The Short Stories

Guy de Maupassant

A Divorce Case
(Un cas de divorce)

First published in 1886.

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The University of Adelaide Library
University of Adelaide
South Australia 5005

A Divorce Case

M. Chassel advocate, rises to speak: Mr. President and gentlemen of the jury. The cause that I am charged to defend before you, requires medicine rather than justice; and is much more a case of pathology than a case of ordinary law. At first blush the facts seem very simple.

A young man, very rich, with a noble and cultivated mind, and a generous heart, becomes enamored of a young lady, who is the perfection of beauty, more than beautiful, in fact; she is adorable, besides being as gracious, as she is charming, as good and true as she is tender and pretty, and he marries her. For some time, he comports himself towards her not only as a devoted husband, but as a man full of solicitude and tenderness. Then he neglects her, misuses her, seems to entertain for her an insurmountable aversion, an irresistible disgust. One day he even strikes her, not only without any cause, but also without the faintest pretext. I am not going, gentlemen, to draw a picture of silly allurements, which no one would comprehend. I shall not paint to you the wretched life of those two beings, and the horrible grief of this young woman. It will be sufficient to convince you, if I read some fragments from a journal written up every day by that poor young man, by that poor fool! For it is in the presence of a fool, gentlemen, that we now find ourselves, and the case is all the more curious, all the more interesting, seeing that, in many points, it recalls the insanity of the unfortunate prince who recently died, of the witless king who reigned platonically over Bavaria. I shall hence designate this case — poetic folly.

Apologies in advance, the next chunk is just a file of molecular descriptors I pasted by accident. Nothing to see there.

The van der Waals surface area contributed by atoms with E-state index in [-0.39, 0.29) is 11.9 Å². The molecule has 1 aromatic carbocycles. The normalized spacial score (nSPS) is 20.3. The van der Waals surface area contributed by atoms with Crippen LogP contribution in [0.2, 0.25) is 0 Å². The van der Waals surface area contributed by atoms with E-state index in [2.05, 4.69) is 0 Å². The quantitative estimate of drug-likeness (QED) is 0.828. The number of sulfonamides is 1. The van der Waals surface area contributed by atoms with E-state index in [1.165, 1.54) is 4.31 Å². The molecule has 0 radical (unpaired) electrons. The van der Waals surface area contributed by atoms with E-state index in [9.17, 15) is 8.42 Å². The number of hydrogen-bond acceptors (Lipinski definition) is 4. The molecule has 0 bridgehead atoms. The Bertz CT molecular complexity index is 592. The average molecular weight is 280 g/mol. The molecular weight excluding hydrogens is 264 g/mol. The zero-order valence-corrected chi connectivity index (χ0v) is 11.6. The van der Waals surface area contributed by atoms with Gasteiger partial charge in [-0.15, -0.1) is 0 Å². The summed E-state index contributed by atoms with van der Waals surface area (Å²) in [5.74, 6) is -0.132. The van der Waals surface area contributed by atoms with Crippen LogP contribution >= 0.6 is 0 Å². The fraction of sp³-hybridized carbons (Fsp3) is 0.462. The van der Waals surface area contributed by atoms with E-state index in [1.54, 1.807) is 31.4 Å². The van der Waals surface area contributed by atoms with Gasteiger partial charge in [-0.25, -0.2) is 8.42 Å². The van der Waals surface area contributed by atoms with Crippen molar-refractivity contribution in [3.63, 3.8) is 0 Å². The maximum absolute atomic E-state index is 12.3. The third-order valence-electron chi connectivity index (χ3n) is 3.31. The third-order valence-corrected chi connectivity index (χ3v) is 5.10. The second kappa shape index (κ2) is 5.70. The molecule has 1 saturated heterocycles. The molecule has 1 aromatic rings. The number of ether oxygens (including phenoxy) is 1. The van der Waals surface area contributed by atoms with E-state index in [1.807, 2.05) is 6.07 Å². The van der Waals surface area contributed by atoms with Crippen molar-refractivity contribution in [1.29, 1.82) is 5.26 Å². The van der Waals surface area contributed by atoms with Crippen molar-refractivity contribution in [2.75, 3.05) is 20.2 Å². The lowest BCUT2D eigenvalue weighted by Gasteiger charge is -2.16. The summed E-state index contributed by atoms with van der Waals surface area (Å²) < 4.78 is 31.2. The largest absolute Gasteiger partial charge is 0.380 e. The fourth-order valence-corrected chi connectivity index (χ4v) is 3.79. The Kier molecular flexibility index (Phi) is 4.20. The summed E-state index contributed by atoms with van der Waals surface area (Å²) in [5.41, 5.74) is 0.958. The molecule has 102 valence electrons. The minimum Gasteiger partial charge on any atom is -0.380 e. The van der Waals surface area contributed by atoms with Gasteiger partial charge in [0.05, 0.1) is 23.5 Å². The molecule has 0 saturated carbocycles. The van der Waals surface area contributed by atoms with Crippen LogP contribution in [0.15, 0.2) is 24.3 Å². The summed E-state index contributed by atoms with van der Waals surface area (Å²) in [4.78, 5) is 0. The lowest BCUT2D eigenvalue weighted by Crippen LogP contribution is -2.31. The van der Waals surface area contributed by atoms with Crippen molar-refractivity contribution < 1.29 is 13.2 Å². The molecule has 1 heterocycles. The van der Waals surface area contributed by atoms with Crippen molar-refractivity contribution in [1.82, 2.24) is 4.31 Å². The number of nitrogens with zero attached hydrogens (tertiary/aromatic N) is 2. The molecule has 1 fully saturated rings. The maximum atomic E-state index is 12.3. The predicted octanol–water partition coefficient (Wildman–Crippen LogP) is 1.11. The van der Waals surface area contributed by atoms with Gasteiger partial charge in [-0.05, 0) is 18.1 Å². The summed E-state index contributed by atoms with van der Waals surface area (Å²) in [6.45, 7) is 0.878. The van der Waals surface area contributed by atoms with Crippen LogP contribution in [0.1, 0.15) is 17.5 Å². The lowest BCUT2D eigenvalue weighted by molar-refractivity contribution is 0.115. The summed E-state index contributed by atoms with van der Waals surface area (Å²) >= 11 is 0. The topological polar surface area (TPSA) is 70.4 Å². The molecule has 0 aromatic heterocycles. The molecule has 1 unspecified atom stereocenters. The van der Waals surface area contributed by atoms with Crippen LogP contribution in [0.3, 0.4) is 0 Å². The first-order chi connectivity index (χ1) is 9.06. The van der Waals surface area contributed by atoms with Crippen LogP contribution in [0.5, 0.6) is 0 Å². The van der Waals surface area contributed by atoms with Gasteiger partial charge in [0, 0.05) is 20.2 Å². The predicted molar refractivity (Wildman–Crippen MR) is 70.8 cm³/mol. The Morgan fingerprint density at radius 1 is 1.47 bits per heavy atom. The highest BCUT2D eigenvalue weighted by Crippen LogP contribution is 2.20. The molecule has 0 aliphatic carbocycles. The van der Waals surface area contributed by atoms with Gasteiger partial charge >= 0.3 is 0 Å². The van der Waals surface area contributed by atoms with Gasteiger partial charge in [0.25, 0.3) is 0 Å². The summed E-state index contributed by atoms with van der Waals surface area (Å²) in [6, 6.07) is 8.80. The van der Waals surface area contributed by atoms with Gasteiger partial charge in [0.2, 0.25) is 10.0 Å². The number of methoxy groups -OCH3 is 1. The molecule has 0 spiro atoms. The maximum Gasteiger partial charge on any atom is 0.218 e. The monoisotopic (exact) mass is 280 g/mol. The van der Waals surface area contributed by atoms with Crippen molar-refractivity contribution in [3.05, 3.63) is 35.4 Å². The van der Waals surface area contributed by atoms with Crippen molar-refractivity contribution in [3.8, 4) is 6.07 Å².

You will readily call to mind all that has been told of that most singular prince. He caused to be erected amid the most magnificent scenery his kingdom afforded, veritable fairy castles. The reality even of the beauty of the things themselves, as well as of the places, did not satisfy him. He invented, he created, in these improbable manors, factitious horizons, obtained by means of theatrical artifices, changes of view, painted forests, fabled empires, in which the leaves of the trees became precious stones. He had the Alps, and glaciers, steppes, deserts of sand made hot by a blazing sun; and at nights, under the rays of the real moon, lakes which sparkled from below by means of fantastic electric lights. Swans floated on the lakes which glistened with skiffs, while an orchestra, composed of the finest executants in the world, inebriated with poetry the soul of the royal fool. That man was chaste, that man was a virgin. He lived only to dream, his dream, his dream divine. One evening he took out with him in his boat, a lady, young and beautiful, a great artiste, and he begged her to sing. Intoxicated herself by the magnificent scenery, by the languid softness of the air, by the perfume of flowers, and by the ecstacy of that prince, both young and handsome, she sang, she sang as women sing who have been touched by love; then, overcome, trembling, she falls on the bosom of the king in order to seek out his lips. But he throws her into the lake, and seizing his oars, rows back to the shore, without concerning himself, whether anybody has saved her or not.